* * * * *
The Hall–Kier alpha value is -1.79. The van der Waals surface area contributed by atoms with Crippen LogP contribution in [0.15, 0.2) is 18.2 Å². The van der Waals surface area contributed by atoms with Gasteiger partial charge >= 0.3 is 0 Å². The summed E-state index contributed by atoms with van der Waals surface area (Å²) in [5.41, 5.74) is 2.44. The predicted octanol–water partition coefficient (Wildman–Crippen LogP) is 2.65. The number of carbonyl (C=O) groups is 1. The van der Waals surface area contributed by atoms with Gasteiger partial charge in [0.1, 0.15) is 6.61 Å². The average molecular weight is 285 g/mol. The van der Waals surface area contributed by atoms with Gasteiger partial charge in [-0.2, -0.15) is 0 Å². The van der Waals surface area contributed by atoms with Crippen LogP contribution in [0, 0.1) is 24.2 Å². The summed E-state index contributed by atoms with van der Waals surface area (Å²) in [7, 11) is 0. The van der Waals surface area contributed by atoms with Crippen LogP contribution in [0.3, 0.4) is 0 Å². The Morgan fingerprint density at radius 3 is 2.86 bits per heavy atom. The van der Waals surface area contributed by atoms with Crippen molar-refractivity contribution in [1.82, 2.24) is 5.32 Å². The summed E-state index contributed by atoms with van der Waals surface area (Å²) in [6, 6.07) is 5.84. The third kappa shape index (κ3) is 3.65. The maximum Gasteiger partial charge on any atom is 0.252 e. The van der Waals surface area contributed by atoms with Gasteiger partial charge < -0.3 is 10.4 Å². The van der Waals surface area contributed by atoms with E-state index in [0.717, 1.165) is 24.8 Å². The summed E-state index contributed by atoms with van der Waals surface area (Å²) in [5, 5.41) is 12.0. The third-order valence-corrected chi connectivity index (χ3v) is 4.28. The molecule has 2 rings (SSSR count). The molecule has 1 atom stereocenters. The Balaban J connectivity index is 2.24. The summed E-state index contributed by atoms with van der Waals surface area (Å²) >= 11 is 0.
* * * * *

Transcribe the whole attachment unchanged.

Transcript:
The Hall–Kier alpha value is -1.79. The van der Waals surface area contributed by atoms with Crippen LogP contribution in [0.15, 0.2) is 18.2 Å². The van der Waals surface area contributed by atoms with Gasteiger partial charge >= 0.3 is 0 Å². The summed E-state index contributed by atoms with van der Waals surface area (Å²) in [5.41, 5.74) is 2.44. The predicted octanol–water partition coefficient (Wildman–Crippen LogP) is 2.65. The number of carbonyl (C=O) groups is 1. The van der Waals surface area contributed by atoms with Gasteiger partial charge in [0.1, 0.15) is 6.61 Å². The average molecular weight is 285 g/mol. The van der Waals surface area contributed by atoms with Gasteiger partial charge in [-0.2, -0.15) is 0 Å². The van der Waals surface area contributed by atoms with Crippen LogP contribution in [0, 0.1) is 24.2 Å². The summed E-state index contributed by atoms with van der Waals surface area (Å²) in [7, 11) is 0. The van der Waals surface area contributed by atoms with Crippen LogP contribution in [0.3, 0.4) is 0 Å². The Morgan fingerprint density at radius 3 is 2.86 bits per heavy atom. The van der Waals surface area contributed by atoms with Crippen molar-refractivity contribution in [1.82, 2.24) is 5.32 Å². The summed E-state index contributed by atoms with van der Waals surface area (Å²) in [6, 6.07) is 5.84. The third kappa shape index (κ3) is 3.65. The maximum Gasteiger partial charge on any atom is 0.252 e. The van der Waals surface area contributed by atoms with Gasteiger partial charge < -0.3 is 10.4 Å². The van der Waals surface area contributed by atoms with E-state index in [0.717, 1.165) is 24.8 Å². The summed E-state index contributed by atoms with van der Waals surface area (Å²) in [5, 5.41) is 12.0. The third-order valence-corrected chi connectivity index (χ3v) is 4.28. The molecule has 2 rings (SSSR count). The molecule has 1 atom stereocenters. The Balaban J connectivity index is 2.24. The summed E-state index contributed by atoms with van der Waals surface area (Å²) >= 11 is 0.